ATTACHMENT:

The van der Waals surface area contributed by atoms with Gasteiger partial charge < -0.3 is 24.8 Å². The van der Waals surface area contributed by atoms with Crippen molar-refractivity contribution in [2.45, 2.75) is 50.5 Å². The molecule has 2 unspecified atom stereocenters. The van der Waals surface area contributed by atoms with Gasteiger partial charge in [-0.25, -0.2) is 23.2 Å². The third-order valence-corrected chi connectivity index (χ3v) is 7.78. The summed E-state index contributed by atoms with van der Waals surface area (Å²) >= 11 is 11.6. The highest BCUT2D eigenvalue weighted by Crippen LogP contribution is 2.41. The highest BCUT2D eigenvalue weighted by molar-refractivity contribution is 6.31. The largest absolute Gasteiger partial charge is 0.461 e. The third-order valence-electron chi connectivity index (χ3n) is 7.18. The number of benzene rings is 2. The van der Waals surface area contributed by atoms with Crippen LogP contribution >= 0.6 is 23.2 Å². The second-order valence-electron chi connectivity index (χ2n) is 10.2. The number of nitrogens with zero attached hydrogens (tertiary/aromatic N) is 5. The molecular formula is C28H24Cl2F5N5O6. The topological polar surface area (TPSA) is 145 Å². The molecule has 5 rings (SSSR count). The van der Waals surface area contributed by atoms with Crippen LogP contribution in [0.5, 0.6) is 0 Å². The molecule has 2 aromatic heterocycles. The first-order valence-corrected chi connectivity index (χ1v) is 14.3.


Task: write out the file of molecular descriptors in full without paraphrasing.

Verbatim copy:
The van der Waals surface area contributed by atoms with Gasteiger partial charge < -0.3 is 24.8 Å². The van der Waals surface area contributed by atoms with Crippen molar-refractivity contribution in [2.45, 2.75) is 50.5 Å². The molecule has 2 unspecified atom stereocenters. The van der Waals surface area contributed by atoms with Gasteiger partial charge in [-0.25, -0.2) is 23.2 Å². The third-order valence-corrected chi connectivity index (χ3v) is 7.78. The summed E-state index contributed by atoms with van der Waals surface area (Å²) >= 11 is 11.6. The highest BCUT2D eigenvalue weighted by Crippen LogP contribution is 2.41. The highest BCUT2D eigenvalue weighted by molar-refractivity contribution is 6.31. The largest absolute Gasteiger partial charge is 0.461 e. The third-order valence-electron chi connectivity index (χ3n) is 7.18. The number of benzene rings is 2. The van der Waals surface area contributed by atoms with Crippen LogP contribution >= 0.6 is 23.2 Å². The second-order valence-electron chi connectivity index (χ2n) is 10.2. The number of nitrogens with zero attached hydrogens (tertiary/aromatic N) is 5. The molecular formula is C28H24Cl2F5N5O6. The topological polar surface area (TPSA) is 145 Å². The molecule has 5 rings (SSSR count). The van der Waals surface area contributed by atoms with Crippen LogP contribution in [0.5, 0.6) is 0 Å². The molecule has 2 aromatic heterocycles. The first-order valence-corrected chi connectivity index (χ1v) is 14.3.